Supreme Court: Environmental Orders Can Be Subject to Bankruptcy Law

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When a company files for bankruptcy, its creditors must typically file claims against the company’s estate for any debts owed to them. The estate then pays these claims in an order specified by the bankruptcy laws. And often these claims are settled, resulting in the creditors getting paid less than they were owed. Suppose a province issues remediation orders to a company that subsequently files for bankruptcy. Are such orders subject to insolvency law? In other words, can the province force the company to fulfill these environmental obligations before paying its creditors? The Supreme Court of Canada recently decided exactly that issue. Here’s a look at its decision.

THE CASE

What Happened: A company closed its operations in NL due to financial problems and began the debt restructuring process under the Companies’ Creditors Arrangement Act (CCAA). The NL government issued five remediation orders to the company but it didn’t comply with them. NL asked the court to rule that its orders weren’t claims subject to the CCAA. The company argued that because the orders were monetary in nature, they were subject to the CCAA. The court ruled that the orders were subject to the CCAA. The province appealed to the Supreme Court of Canada.

What the Court Decided: The Supreme Court ruled that environmental orders requiring the remediation of contaminated property can, if three requirements are met, be considered monetary claims and thus subject to the CCAA and insolvency proceedings.

The Court’s Reasoning: The Court said that not all regulatory orders are monetary in nature and thus subject to an insolvency proceeding. To determine whether a regulatory order, such as a remediation order, is a monetary claim under the CCAA, the Court spelled out a three-prong test:

  1. There must be a debt, liability or obligation to a creditor;
  2. That debt, liability or obligation must have arisen before the time limit for inclusion in the CCAA claims process; and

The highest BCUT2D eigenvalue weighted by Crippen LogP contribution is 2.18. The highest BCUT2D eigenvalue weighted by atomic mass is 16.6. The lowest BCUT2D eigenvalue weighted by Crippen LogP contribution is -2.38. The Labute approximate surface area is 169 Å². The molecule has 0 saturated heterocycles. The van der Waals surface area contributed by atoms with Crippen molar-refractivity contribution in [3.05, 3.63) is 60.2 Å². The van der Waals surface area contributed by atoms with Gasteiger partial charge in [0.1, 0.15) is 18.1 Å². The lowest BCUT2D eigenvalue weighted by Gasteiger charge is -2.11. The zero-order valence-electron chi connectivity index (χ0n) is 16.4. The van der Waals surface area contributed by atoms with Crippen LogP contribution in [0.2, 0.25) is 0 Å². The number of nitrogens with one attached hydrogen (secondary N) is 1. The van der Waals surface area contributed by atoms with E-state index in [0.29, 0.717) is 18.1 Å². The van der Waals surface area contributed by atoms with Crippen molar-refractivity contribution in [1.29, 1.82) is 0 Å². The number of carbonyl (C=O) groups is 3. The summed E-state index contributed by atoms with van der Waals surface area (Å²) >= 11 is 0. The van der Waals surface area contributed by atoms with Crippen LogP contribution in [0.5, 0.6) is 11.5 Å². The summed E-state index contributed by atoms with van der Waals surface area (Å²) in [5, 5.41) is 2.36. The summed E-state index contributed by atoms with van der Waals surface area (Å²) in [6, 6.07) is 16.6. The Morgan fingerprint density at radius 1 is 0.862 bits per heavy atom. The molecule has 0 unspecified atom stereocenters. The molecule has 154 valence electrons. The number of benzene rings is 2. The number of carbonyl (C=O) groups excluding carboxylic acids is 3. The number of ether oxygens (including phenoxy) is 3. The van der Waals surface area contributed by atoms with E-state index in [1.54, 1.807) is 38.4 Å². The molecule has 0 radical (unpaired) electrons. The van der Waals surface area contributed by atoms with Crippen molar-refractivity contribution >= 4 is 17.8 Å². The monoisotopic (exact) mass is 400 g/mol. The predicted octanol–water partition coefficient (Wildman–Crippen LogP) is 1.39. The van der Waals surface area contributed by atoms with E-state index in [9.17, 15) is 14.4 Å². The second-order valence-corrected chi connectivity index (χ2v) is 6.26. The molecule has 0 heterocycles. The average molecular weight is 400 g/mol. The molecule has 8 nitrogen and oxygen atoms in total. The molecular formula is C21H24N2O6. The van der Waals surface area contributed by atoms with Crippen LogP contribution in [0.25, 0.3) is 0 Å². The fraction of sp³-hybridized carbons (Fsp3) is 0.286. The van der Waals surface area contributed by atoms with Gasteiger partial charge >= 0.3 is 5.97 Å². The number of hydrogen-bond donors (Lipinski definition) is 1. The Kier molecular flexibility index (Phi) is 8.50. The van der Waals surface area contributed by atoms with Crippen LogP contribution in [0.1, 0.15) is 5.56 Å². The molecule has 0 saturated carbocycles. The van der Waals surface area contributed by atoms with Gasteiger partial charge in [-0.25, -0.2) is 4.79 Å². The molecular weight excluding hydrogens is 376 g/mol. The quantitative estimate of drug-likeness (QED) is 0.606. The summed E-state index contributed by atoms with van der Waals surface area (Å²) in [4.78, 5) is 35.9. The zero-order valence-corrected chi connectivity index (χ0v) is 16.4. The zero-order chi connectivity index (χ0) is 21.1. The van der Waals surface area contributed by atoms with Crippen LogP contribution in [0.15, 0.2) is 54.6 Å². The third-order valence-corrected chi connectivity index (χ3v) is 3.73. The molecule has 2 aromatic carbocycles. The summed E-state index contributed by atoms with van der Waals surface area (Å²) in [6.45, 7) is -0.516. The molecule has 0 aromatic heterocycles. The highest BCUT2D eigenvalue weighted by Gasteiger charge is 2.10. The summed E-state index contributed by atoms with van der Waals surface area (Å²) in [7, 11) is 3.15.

3. It must be possible to attach a monetary value to the debt, liability or obligation.

Here, the first criterion was met because NL had identified itself as a creditor by resorting to environmental protection enforcement mechanisms. The second requirement was also satisfied because the environmental damage that the orders addressed had occurred before the CCAA proceedings. The case turned on the third requirement, raising the issue of whether orders that aren’t expressed in monetary terms can be translated into such terms.

Claims can be filed in insolvency proceedings even if they’re contingent on an event that hasn’t happened yet provided that the event isn’t too remote or speculative. In the context of an environmental protection order, there must be sufficient indication that the regulatory body that triggered the enforcement mechanism will ultimately do the remediation work and then assert a claim for reimbursement of the remediation costs. If there’s sufficient certainty in this regard, the order can be subject to the bankruptcy process.

The lower court’s assessment of the facts in this case, particularly its finding that the orders were the first step towards performance of the remediation work by NL, can only lead to the conclusion that it was sufficiently certain that the province would perform the remediation work and thus fall within the definition of a creditor with a monetary claim, concluded the Court. It added that subjecting remediation orders to the claims process doesn’t extinguish the company’s environmental obligations; it merely ensures that the province’s claim will be paid in accordance with bankruptcy law. Therefore, subjecting environmental protection orders to the claims process isn’t an invitation to corporations to restructure in order to avoid their environmental liabilities, explained the Court [Newfoundland and Labrador v. Abitibi-Bowater Inc., [2012] SCC 67 (CanLII), Dec. 7, 2012].

ANALYSIS

The lower court had ruled that NL was essentially trying to jump to the head of the creditors’ line. That is, forcing the company to comply with the environmental orders would give NL more of a priority over the claims of the company’s other creditors than what was already provided for in the CCAA. The Supreme Court essentially agreed. It also explained that making the company’s estate pay to comply with the remediation orders would shift the burden of paying for such remediation to its third-party creditors, who weren’t responsible for the contamination. And such an outcome would violate the “polluter-pays principle,” which underlies Canadian environmental law. (For more on this principle, see “Environmental Incidents: Part 1: ‘Polluter Pays’ & Liability for Costs of Emergency Environmental Measures.”) The Abitibi decision provides a useful framework for assessing environmental claims in bankruptcy and provides guidance for courts, creditors and insolvent companies with pollution issues.